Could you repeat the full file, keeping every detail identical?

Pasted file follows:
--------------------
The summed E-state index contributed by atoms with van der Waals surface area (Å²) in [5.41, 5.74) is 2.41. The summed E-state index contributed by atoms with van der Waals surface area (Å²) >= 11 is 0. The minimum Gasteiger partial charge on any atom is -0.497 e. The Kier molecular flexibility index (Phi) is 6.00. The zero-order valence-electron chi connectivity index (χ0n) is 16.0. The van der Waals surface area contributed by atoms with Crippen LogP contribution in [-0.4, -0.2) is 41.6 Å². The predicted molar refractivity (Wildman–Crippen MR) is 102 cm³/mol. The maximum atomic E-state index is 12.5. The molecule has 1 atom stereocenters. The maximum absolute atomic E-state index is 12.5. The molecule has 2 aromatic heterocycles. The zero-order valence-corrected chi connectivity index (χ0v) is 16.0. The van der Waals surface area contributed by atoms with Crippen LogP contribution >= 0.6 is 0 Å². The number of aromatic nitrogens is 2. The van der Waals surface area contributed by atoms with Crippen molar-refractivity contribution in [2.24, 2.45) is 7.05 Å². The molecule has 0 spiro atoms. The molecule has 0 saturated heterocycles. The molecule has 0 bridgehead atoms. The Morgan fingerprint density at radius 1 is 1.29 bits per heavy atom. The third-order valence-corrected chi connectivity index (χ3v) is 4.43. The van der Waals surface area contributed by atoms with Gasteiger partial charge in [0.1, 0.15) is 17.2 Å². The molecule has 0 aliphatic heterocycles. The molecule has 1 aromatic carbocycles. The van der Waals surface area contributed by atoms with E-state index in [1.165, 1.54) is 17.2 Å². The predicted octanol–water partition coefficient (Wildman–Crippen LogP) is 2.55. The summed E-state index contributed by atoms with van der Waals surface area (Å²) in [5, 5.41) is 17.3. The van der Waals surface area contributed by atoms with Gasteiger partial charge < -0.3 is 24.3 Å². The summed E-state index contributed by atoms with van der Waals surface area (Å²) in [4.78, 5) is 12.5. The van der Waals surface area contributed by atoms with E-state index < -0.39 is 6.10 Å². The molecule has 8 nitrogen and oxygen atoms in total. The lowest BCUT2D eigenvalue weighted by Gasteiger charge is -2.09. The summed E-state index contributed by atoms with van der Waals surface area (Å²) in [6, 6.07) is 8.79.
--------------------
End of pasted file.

The summed E-state index contributed by atoms with van der Waals surface area (Å²) in [5.41, 5.74) is 2.41. The summed E-state index contributed by atoms with van der Waals surface area (Å²) >= 11 is 0. The minimum Gasteiger partial charge on any atom is -0.497 e. The Kier molecular flexibility index (Phi) is 6.00. The zero-order valence-electron chi connectivity index (χ0n) is 16.0. The van der Waals surface area contributed by atoms with Crippen LogP contribution in [-0.4, -0.2) is 41.6 Å². The predicted molar refractivity (Wildman–Crippen MR) is 102 cm³/mol. The maximum atomic E-state index is 12.5. The molecule has 1 atom stereocenters. The maximum absolute atomic E-state index is 12.5. The molecule has 2 aromatic heterocycles. The zero-order valence-corrected chi connectivity index (χ0v) is 16.0. The van der Waals surface area contributed by atoms with Crippen LogP contribution >= 0.6 is 0 Å². The number of aromatic nitrogens is 2. The van der Waals surface area contributed by atoms with Crippen molar-refractivity contribution in [2.24, 2.45) is 7.05 Å². The molecule has 0 spiro atoms. The molecule has 0 saturated heterocycles. The molecule has 0 bridgehead atoms. The Morgan fingerprint density at radius 1 is 1.29 bits per heavy atom. The third-order valence-corrected chi connectivity index (χ3v) is 4.43. The van der Waals surface area contributed by atoms with Gasteiger partial charge in [0.1, 0.15) is 17.2 Å². The molecule has 0 aliphatic heterocycles. The molecule has 1 aromatic carbocycles. The van der Waals surface area contributed by atoms with E-state index in [1.165, 1.54) is 17.2 Å². The predicted octanol–water partition coefficient (Wildman–Crippen LogP) is 2.55. The summed E-state index contributed by atoms with van der Waals surface area (Å²) in [5, 5.41) is 17.3. The van der Waals surface area contributed by atoms with Gasteiger partial charge < -0.3 is 24.3 Å². The summed E-state index contributed by atoms with van der Waals surface area (Å²) in [4.78, 5) is 12.5. The van der Waals surface area contributed by atoms with E-state index < -0.39 is 6.10 Å². The molecule has 8 nitrogen and oxygen atoms in total. The lowest BCUT2D eigenvalue weighted by Gasteiger charge is -2.09. The summed E-state index contributed by atoms with van der Waals surface area (Å²) in [6, 6.07) is 8.79.